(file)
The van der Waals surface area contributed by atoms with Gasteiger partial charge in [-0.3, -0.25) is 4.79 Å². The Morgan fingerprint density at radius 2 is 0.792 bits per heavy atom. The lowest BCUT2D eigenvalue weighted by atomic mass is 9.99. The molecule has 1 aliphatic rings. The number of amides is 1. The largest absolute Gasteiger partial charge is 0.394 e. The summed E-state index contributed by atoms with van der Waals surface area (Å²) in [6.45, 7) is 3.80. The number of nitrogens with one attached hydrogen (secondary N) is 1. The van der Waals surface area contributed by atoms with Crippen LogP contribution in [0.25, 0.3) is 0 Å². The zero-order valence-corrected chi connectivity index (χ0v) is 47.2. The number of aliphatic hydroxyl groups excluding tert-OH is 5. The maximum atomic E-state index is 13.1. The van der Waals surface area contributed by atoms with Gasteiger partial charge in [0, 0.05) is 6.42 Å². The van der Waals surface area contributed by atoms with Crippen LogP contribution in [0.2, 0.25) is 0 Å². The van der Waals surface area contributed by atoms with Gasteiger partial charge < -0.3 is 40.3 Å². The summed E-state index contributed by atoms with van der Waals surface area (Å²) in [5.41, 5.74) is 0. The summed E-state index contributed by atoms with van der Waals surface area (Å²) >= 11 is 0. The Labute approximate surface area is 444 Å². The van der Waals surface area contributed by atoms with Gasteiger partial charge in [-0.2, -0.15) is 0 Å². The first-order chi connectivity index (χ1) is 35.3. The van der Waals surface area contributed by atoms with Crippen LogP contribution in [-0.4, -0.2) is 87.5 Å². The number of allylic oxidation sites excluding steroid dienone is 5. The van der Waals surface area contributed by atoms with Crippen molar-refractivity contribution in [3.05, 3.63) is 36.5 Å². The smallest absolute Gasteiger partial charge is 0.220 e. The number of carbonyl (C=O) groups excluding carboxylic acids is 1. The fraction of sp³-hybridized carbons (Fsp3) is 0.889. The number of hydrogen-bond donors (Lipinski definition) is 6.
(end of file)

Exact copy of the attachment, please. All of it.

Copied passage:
The van der Waals surface area contributed by atoms with Gasteiger partial charge in [-0.3, -0.25) is 4.79 Å². The Morgan fingerprint density at radius 2 is 0.792 bits per heavy atom. The lowest BCUT2D eigenvalue weighted by atomic mass is 9.99. The molecule has 1 aliphatic rings. The number of amides is 1. The largest absolute Gasteiger partial charge is 0.394 e. The summed E-state index contributed by atoms with van der Waals surface area (Å²) in [6.45, 7) is 3.80. The number of nitrogens with one attached hydrogen (secondary N) is 1. The van der Waals surface area contributed by atoms with Crippen LogP contribution in [0.25, 0.3) is 0 Å². The zero-order valence-corrected chi connectivity index (χ0v) is 47.2. The number of aliphatic hydroxyl groups excluding tert-OH is 5. The maximum atomic E-state index is 13.1. The van der Waals surface area contributed by atoms with Gasteiger partial charge in [0, 0.05) is 6.42 Å². The van der Waals surface area contributed by atoms with Crippen LogP contribution in [0.2, 0.25) is 0 Å². The van der Waals surface area contributed by atoms with Gasteiger partial charge < -0.3 is 40.3 Å². The summed E-state index contributed by atoms with van der Waals surface area (Å²) in [5.41, 5.74) is 0. The summed E-state index contributed by atoms with van der Waals surface area (Å²) >= 11 is 0. The Labute approximate surface area is 444 Å². The van der Waals surface area contributed by atoms with Gasteiger partial charge in [-0.2, -0.15) is 0 Å². The first-order chi connectivity index (χ1) is 35.3. The van der Waals surface area contributed by atoms with Crippen LogP contribution in [-0.4, -0.2) is 87.5 Å². The number of allylic oxidation sites excluding steroid dienone is 5. The van der Waals surface area contributed by atoms with Crippen molar-refractivity contribution in [3.05, 3.63) is 36.5 Å². The smallest absolute Gasteiger partial charge is 0.220 e. The number of carbonyl (C=O) groups excluding carboxylic acids is 1. The fraction of sp³-hybridized carbons (Fsp3) is 0.889. The number of hydrogen-bond donors (Lipinski definition) is 6.